Don’t drop pennies for the homeless – just scan their barcode

Now you can donate money to the homeless just with a scan of a barcode from your smartphone in a move to get more people to give to the poor

  • Homeless people could be given barcodes to allow people to donate money 
  • Good Samaritans will be able to make cashless donations by using smartphones
  • Social enterprise Greater Change has created the revolutionary mechanism
  • And the remarkable project is currently being trialled in Oxford city centre 

Homeless people could be given barcodes to allow people to donate money with their smartphones.

A new project, currently being trialled in Oxford, has come up with a novel way of helping homeless people get off the streets amid an ever-growing cashless society. 

Social enterprise Greater Change has created the revolutionary mechanism which allows the public to donate as much money as they wish to homeless people, directly from their phone.

Homeless people could be given barcodes to allow people to donate money with their smartphones

Those who sign up to the scheme are given a QR code to wear, much like the ones used on online tickets, which links directly to a restricted fund to be spent only on agreed targets.

A case worker co-manages the donations to ensure the money is spent only on the goals, such as rent deposit or documentation including passports.


  • Teacher, 31, with kidney disease is left in tears at airport…


    Building a superyacht: Stunning images reveal the intricate…

Share this article

The project is currently being run around Oxford city centre and it is backed by Oxford University and the city’s Said Business School.

Greater Change founder Alex McMallion said: ‘The problem we’re trying to solve here is that we live in an increasingly cashless society.


Social enterprise Greater Change has created the revolutionary mechanism which allows the public to donate as much money as they wish to homeless people, directly from their phone

‘As well as this, when people give, they worry about what that money might be spent on.

How will the barcodes work?

Greater Change will work alongside case workers and charities to hand out the QR codes so the public can donate as much money as they wish to homeless people, directly from their smartphones.

Donating using the Greater Change app, people can scan the homeless person’s barcode, which is handed out on a lanyard. 

Donating using the Greater Change app, people can scan the homeless person’s barcode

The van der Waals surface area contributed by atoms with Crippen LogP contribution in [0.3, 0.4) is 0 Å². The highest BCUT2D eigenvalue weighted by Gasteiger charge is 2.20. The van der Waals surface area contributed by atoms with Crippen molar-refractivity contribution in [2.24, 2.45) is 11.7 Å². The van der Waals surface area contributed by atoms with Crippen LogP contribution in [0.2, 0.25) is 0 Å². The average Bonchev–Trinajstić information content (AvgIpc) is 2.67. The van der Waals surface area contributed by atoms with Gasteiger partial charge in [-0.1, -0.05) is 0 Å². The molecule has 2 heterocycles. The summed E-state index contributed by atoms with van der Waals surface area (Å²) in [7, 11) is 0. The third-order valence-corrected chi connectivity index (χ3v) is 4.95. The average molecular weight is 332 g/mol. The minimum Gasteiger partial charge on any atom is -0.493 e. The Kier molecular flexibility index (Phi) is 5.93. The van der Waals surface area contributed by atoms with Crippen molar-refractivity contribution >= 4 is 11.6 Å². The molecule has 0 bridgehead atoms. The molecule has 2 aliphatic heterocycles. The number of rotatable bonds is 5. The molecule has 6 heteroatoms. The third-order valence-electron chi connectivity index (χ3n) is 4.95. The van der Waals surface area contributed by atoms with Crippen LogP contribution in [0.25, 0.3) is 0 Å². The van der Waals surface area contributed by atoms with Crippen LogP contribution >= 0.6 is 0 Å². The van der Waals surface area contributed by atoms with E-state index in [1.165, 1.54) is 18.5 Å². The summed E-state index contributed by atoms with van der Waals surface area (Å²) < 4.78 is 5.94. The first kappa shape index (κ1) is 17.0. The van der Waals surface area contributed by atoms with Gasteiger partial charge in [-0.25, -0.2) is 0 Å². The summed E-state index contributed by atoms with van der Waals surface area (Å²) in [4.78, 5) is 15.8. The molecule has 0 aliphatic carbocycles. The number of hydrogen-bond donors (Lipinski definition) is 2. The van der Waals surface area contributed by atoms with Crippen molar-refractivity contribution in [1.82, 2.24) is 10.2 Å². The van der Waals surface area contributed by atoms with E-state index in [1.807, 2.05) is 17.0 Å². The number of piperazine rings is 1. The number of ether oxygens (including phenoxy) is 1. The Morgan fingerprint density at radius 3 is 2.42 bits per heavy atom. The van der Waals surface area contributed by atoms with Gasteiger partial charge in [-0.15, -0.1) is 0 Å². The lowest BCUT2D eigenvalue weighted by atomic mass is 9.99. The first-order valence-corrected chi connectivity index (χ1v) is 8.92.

The donor will then see a biography of the homeless person on their phone screen, describing how they ended up on the streets, and their goals.

An amount can then be chosen by the donor and sent. 

Donations can then be made directly from the phone, using any browser or the designated app.  

‘So the solution we’ve come up with is a giving mechanism through your smartphone to a restricted fund.’ 

Earlier this year, The Big said increasingly cashless payments are contributing to a decline in sales for its magazine, which is sold by homeless people, as it trials contactless solutions. 

Russell Blackman, the Big Issue’s managing director, said that they are looking into ways to roll out cashless payments to all its vendors.

‘It is vital that we develop the right contactless solution for our vendors, ensuring that they can get instant access to their funds, even if they don’t have their own bank account due to a lack of permanent address,’ he said.

Alex added: ‘Having spoken to a number of people about it, some are comfortable with the bar code, and some people aren’t.

‘But it’s entirely up to individuals how they display their bar code – be it on the lanyard, or handing them out or putting them on a sign. People can use it in the way they wish.’

Neil Coyle MP, the Labour co-chair of the All Party Parliamentary Group on Ending Homelessness told The Telegraph : ‘Necessity has again become the mother of invention and now there is an app to try and help generate more public donations to homeless people.’

Yet he continued that with homelessness escalating in recent years, the app will fail to help tackle the broader issues such as a lack of drug and alcohol cessation programmes, affordable housing and mental health care.

Source: Read Full Article